To show that a requested accommodation may be necessary, there must be an identifiable relationship, or nexus, between the requested accommodation and the individual’s disability.
Example: A housing provider has a "no pets" policy. A tenant who is deaf requests that the provider allow him to keep a dog in his unit as a reasonable accommodation. The tenant explains that the dog is an assistance animal that will alert him to several sounds, including knocks at the door, sounding of the smoke detector, the telephone ringing, and cars coming into the driveway. The housing provider must make an exception to its “no pets” policy to accommodate this tenant.
May a housing provider charge an extra fee or require an additional deposit from applicants or residents with disabilities as a condition of granting a reasonable accommodation?
No. Housing providers may not require persons with disabilities to pay extra fees or deposits as a condition of receiving a reasonable accommodation.
Example: Because of his disability, an applicant with a hearing impairment needs to keep an assistance animal in his unit as a reasonable accommodation. The housing provider may not require the applicant to pay a fee or a security deposit as a condition of allowing the applicant to keep the assistance animal. However, if a tenant's assistance animal causes damage to the applicant's unit or the common areas of the dwelling, the housing provider may charge the tenant for the cost of repairing the damage (or deduct it from the standard security deposit imposed on all tenants), if it is the provider's practice to assess tenants for any damage they cause to the premises.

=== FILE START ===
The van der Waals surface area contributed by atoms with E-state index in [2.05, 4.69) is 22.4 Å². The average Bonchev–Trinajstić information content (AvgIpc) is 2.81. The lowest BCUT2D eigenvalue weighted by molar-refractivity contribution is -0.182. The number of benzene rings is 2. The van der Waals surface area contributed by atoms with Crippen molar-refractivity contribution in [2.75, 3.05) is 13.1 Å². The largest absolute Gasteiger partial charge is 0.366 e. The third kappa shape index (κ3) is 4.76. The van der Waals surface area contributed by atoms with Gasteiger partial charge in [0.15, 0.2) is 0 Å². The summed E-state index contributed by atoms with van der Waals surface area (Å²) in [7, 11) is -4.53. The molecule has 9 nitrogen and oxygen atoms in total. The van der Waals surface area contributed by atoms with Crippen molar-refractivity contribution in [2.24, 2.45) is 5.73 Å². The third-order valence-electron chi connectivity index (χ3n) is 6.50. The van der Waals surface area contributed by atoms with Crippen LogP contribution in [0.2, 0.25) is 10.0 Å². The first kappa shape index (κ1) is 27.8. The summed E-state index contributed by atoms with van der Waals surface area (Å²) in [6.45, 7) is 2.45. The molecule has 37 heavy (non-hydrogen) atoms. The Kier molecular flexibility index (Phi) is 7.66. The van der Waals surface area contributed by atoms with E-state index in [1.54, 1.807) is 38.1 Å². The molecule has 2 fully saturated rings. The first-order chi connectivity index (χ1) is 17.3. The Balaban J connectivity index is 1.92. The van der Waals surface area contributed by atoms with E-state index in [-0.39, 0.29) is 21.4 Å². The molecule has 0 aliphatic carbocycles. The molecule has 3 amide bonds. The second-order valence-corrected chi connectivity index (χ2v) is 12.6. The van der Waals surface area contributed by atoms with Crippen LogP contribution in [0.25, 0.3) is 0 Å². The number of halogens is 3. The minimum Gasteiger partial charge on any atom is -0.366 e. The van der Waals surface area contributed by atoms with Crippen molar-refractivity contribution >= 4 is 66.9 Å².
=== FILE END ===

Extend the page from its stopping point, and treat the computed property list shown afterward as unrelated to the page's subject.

What kinds of information, if any, may a housing provider request from a person with an obvious or known disability who is requesting a reasonable accommodation ?
A provider is entitled to obtain information that is necessary to evaluate if a requested reasonable accommodation may be necessary because of a disability. If a person’s disability is obvious, or otherwise known to the provider, and if the need for the requested accommodation is also readily apparent or known, then the provider may not request any additional information about the requester's disability or the disability-related need for the accommodation. If the requester's disability is known or readily apparent to the provider, but the need for the accommodation is not readily apparent or known, the provider may request only information that is necessary to evaluate the disability-related need for the accommodation.
Example: A rental applicant who uses a wheelchair advises a housing provider that he wishes to keep an assistance dog in his unit even though the provider has a "no pets" policy. The applicant’s disability is readily apparent but the need for an assistance animal is not obvious to the provider. The housing provider may ask the applicant to provide information about the disability-related need for the dog.
You should know that an animal may be considered a service animal, even in the absence of formal training and certification . For Fair Housing Law purposes, the terms “assistance animal,” “therapy animal,” “companion animal” are interchangeable and should never be considered a “pet” with applicable pet fees, etc.